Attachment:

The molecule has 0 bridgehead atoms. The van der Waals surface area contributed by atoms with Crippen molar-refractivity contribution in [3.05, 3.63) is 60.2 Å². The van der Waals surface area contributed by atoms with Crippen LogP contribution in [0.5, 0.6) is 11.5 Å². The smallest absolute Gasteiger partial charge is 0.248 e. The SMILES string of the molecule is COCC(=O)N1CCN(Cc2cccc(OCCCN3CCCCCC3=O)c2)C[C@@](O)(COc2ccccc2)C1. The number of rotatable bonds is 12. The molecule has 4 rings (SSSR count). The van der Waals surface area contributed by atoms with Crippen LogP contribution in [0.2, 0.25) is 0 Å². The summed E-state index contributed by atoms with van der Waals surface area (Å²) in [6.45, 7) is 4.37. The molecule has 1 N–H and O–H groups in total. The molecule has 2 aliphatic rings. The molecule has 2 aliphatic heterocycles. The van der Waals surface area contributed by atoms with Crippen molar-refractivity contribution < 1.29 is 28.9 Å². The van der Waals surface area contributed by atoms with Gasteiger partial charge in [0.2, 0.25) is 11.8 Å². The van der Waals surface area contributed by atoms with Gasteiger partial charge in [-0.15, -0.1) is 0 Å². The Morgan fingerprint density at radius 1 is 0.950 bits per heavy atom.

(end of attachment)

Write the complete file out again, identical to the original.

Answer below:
The molecule has 0 bridgehead atoms. The van der Waals surface area contributed by atoms with Crippen molar-refractivity contribution in [3.05, 3.63) is 60.2 Å². The van der Waals surface area contributed by atoms with Crippen LogP contribution in [0.5, 0.6) is 11.5 Å². The smallest absolute Gasteiger partial charge is 0.248 e. The SMILES string of the molecule is COCC(=O)N1CCN(Cc2cccc(OCCCN3CCCCCC3=O)c2)C[C@@](O)(COc2ccccc2)C1. The number of rotatable bonds is 12. The molecule has 4 rings (SSSR count). The van der Waals surface area contributed by atoms with Crippen LogP contribution in [0.2, 0.25) is 0 Å². The summed E-state index contributed by atoms with van der Waals surface area (Å²) in [6.45, 7) is 4.37. The molecule has 1 N–H and O–H groups in total. The molecule has 2 aliphatic rings. The molecule has 2 aliphatic heterocycles. The van der Waals surface area contributed by atoms with Crippen molar-refractivity contribution < 1.29 is 28.9 Å². The van der Waals surface area contributed by atoms with Gasteiger partial charge in [0.2, 0.25) is 11.8 Å². The van der Waals surface area contributed by atoms with Gasteiger partial charge in [-0.15, -0.1) is 0 Å². The Morgan fingerprint density at radius 1 is 0.950 bits per heavy atom.